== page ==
City resident plans program modeled on one in Bolivia to try to promote traffic safety, especially in regard to navigating Sarasota’s major roundabouts
Seen any zebras lately in downtown Sarasota?
Drivers who have not noticed any so far likely will have the opportunity to do so in coming weeks, thanks to downtown resident David Lough.
The goal is to help educate and caution the public — especially visitors — about the need to pay special attention to navigating the City of Sarasota’s major roundabouts.
Lough is a fan of the roundabouts, he told The Sarasota News Leader in an Oct. 4 email: “My hunch is I can get to the airport a good five minutes sooner when traveling from downtown,” thanks to the roundabouts at the U.S. 41 intersections at Fruitville Road and 10th and 14th streets.
Nonetheless, he readily acknowledges that they can be a challenge to others.
In fact, he noted in an Oct. 3 email to the News Leader, “I am told there have been roughly 17 traffic crashes at the Gulfstream [Avenue] roundabout over the last two months.”
His familiarity with a program in Bolivia gave him an idea that he decided to explore with both the Sarasota Police Department and City of Sarasota administrative staff.
As Wikipedia explains, “zebras” in La Paz, Bolivia, serve as “urban educators.” They “work to calm traffic and educate citizens in road safety.”
The program was founded in 2001, “in response to growing traffic concerns caused by rural flight in Bolivia and the resulting increase in commuter traffic,” Wikipedia points out. The La Paz city government began employing at-risk teens and young adults after providing them two months of training in how to encourage safe driving behavior at pedestrian crossings and traffic signals.
Wikipedia also reports that a similar program using mimes began in Bogota “as a humorous way to educate citizens about road safety, on the theory that drivers might respond better to their mockery than to normal law enforcement.”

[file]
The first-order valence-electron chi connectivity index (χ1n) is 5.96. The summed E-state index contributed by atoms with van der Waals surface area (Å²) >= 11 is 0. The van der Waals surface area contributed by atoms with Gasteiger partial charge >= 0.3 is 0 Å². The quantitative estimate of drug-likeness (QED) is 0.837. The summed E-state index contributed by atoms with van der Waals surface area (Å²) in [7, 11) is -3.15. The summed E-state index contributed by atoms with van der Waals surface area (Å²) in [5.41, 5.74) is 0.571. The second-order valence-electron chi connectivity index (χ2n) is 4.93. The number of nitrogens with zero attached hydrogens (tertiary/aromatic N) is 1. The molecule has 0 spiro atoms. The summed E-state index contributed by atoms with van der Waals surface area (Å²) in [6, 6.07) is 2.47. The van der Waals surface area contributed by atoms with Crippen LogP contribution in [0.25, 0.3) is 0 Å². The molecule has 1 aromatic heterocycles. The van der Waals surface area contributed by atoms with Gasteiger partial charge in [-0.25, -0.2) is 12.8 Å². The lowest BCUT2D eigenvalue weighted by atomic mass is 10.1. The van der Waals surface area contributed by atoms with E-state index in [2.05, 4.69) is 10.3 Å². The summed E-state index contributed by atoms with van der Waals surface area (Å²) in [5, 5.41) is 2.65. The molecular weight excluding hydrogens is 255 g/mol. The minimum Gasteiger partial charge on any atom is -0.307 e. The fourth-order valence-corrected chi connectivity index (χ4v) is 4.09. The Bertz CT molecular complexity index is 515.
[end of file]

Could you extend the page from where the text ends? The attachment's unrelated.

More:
Additionally, Lough told the News Leader, “ ‘Zebra Crossing’ is a slang term used in the [United Kingdom] for crosswalks.”
When he contacted the Sarasota Police Department to explain his proposal, Lough said, he made a number of points. Among them is that “the idea here is to make ’slowing down’ before entering a roundabout area ’the right thing to do’ — a driver is encouraged to slow down in a whimsical manner.”
He emphasized in his email to the Police Department that “the Zebras would not travel into the road …” Instead, he noted, they would “remain say, 8-10’ away from the curb.”
He received the following response from Sgt. Anthony Frangioni of the Traffic and Marine Patrol Unit:
“I was reviewing your Zebra Traffic Calming plan. You have every right to move forward with your idea. I just want you to be aware of a few things. You can’t be in any roundabout [as that] would be a violation of [a] Florida State Statute. The roundabouts are considered a traffic control device and are not even to be used for pedestrian crossings. Also please keep in mind not to approach any vehicle that is located in a travel lane.”
Unfortunately, Frangioni added, “The Sarasota Police Department does not have any officers that can assist with this project.”
Nonetheless, the sergeant continued, “I do appreciate your ‘out of the box’ thinking on this. I look forwarded to seeing the results.”
On Oct. 4, Lough was able to take a big step forward with the program: The board of the Downtown Sarasota Condominium Association (DSCA) voted that day to sponsor it.
Additionally on Oct. 4, Lough told the News Leader, he met with Deputy City Manager Pat Robinson to go over the details of us plans. Although Robinson told him the city would not participate in the effort, he could offer the city’s support for the initiative.
“Pat did caution me that the Zebra cannot hold a ’Stop’ sign for some legal reasons, but ‘Yield’ and I think ‘Slow’ are ok,” Lough wrote the News Leader in an Oct. 5 email.
Lough hopes to kick off the program at the beginning of tourist season, he said, when many part-time residents also are returning to the community.
“I’m am not sure when we ‘launch,’ ” he wrote in an Oct. 3 email, though he has been undertaking what he called “Beta testing” in various locations near city roundabouts.
He also is contemplating the best spots for the zebras. Along with approaches to the roundabouts, he wrote, he is considering other busy spots, such as the intersections of Fruitville Road and U.S. 301/Washington Boulevard and Bahia Vista Street and U.S. 41.
Further, he has purchased a couple of zebra costumes, one of which he hopes can be accessorized to make it clear that that zebra is female. The zebras’ tentative names are Zooey and Zacky.
Perhaps, as the program gets underway, Lough added, he might create a webpage and a Facebook page, both of which would feature the zebras’ adventures in traffic education.
First, though, Lough will need to recruit volunteers to wear the costumes and carry the signs he also has bought.
He has promised the News Leader more details as he firms them up, including contact information for volunteers.
In the meantime, drivers may spot more zebras as his beta testing continues.